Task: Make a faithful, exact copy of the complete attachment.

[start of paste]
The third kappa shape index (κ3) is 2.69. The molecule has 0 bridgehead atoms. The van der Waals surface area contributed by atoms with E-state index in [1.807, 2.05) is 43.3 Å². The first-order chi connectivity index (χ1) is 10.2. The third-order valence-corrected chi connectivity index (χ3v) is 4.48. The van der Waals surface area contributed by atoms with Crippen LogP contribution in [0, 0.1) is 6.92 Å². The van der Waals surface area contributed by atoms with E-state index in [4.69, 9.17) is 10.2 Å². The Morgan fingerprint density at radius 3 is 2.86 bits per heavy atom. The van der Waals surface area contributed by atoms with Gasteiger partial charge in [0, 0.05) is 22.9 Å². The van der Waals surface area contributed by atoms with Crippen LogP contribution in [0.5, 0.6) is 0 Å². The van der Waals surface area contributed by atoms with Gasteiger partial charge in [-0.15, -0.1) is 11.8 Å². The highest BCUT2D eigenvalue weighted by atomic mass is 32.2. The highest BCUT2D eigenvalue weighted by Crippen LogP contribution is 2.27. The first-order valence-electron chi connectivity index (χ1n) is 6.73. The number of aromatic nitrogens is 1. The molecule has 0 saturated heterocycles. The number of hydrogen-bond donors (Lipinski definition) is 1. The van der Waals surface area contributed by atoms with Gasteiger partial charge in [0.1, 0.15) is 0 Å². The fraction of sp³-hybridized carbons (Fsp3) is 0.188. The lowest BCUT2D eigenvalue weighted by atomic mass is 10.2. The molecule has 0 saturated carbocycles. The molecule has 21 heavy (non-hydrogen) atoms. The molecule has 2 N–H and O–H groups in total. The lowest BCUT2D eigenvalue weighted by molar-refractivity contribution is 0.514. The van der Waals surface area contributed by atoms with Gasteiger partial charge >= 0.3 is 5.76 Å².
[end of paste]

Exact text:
The third kappa shape index (κ3) is 2.69. The molecule has 0 bridgehead atoms. The van der Waals surface area contributed by atoms with E-state index in [1.807, 2.05) is 43.3 Å². The first-order chi connectivity index (χ1) is 10.2. The third-order valence-corrected chi connectivity index (χ3v) is 4.48. The van der Waals surface area contributed by atoms with Crippen LogP contribution in [0, 0.1) is 6.92 Å². The van der Waals surface area contributed by atoms with E-state index in [4.69, 9.17) is 10.2 Å². The Morgan fingerprint density at radius 3 is 2.86 bits per heavy atom. The van der Waals surface area contributed by atoms with Gasteiger partial charge in [0, 0.05) is 22.9 Å². The van der Waals surface area contributed by atoms with Crippen LogP contribution in [0.5, 0.6) is 0 Å². The van der Waals surface area contributed by atoms with Gasteiger partial charge in [-0.15, -0.1) is 11.8 Å². The highest BCUT2D eigenvalue weighted by atomic mass is 32.2. The highest BCUT2D eigenvalue weighted by Crippen LogP contribution is 2.27. The first-order valence-electron chi connectivity index (χ1n) is 6.73. The number of aromatic nitrogens is 1. The molecule has 0 saturated heterocycles. The number of hydrogen-bond donors (Lipinski definition) is 1. The van der Waals surface area contributed by atoms with Gasteiger partial charge in [0.1, 0.15) is 0 Å². The fraction of sp³-hybridized carbons (Fsp3) is 0.188. The lowest BCUT2D eigenvalue weighted by atomic mass is 10.2. The molecule has 0 saturated carbocycles. The molecule has 21 heavy (non-hydrogen) atoms. The molecule has 2 N–H and O–H groups in total. The lowest BCUT2D eigenvalue weighted by molar-refractivity contribution is 0.514. The van der Waals surface area contributed by atoms with Gasteiger partial charge >= 0.3 is 5.76 Å².